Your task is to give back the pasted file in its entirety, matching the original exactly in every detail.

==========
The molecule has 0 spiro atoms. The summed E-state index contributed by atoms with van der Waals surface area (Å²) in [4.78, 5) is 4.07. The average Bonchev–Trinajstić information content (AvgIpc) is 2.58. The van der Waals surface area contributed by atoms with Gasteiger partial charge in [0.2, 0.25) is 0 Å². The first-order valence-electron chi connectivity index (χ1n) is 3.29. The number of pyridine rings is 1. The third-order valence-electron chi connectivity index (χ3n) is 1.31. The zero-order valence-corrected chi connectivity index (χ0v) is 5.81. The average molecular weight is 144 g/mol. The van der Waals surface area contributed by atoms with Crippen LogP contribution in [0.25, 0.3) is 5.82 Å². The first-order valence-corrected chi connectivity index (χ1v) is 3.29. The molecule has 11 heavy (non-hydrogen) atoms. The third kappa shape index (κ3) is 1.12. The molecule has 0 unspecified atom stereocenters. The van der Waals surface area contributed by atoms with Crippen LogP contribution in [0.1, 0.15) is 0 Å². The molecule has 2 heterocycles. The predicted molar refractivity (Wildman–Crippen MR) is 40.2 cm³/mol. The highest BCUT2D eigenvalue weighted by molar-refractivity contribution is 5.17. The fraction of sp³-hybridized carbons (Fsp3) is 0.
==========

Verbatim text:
The molecule has 0 spiro atoms. The summed E-state index contributed by atoms with van der Waals surface area (Å²) in [4.78, 5) is 4.07. The average Bonchev–Trinajstić information content (AvgIpc) is 2.58. The van der Waals surface area contributed by atoms with Gasteiger partial charge in [0.2, 0.25) is 0 Å². The first-order valence-electron chi connectivity index (χ1n) is 3.29. The number of pyridine rings is 1. The third-order valence-electron chi connectivity index (χ3n) is 1.31. The zero-order valence-corrected chi connectivity index (χ0v) is 5.81. The average molecular weight is 144 g/mol. The van der Waals surface area contributed by atoms with Crippen LogP contribution in [0.25, 0.3) is 5.82 Å². The first-order valence-corrected chi connectivity index (χ1v) is 3.29. The molecule has 11 heavy (non-hydrogen) atoms. The third kappa shape index (κ3) is 1.12. The molecule has 0 unspecified atom stereocenters. The van der Waals surface area contributed by atoms with Crippen LogP contribution in [0.1, 0.15) is 0 Å². The molecule has 2 heterocycles. The predicted molar refractivity (Wildman–Crippen MR) is 40.2 cm³/mol. The highest BCUT2D eigenvalue weighted by molar-refractivity contribution is 5.17. The fraction of sp³-hybridized carbons (Fsp3) is 0.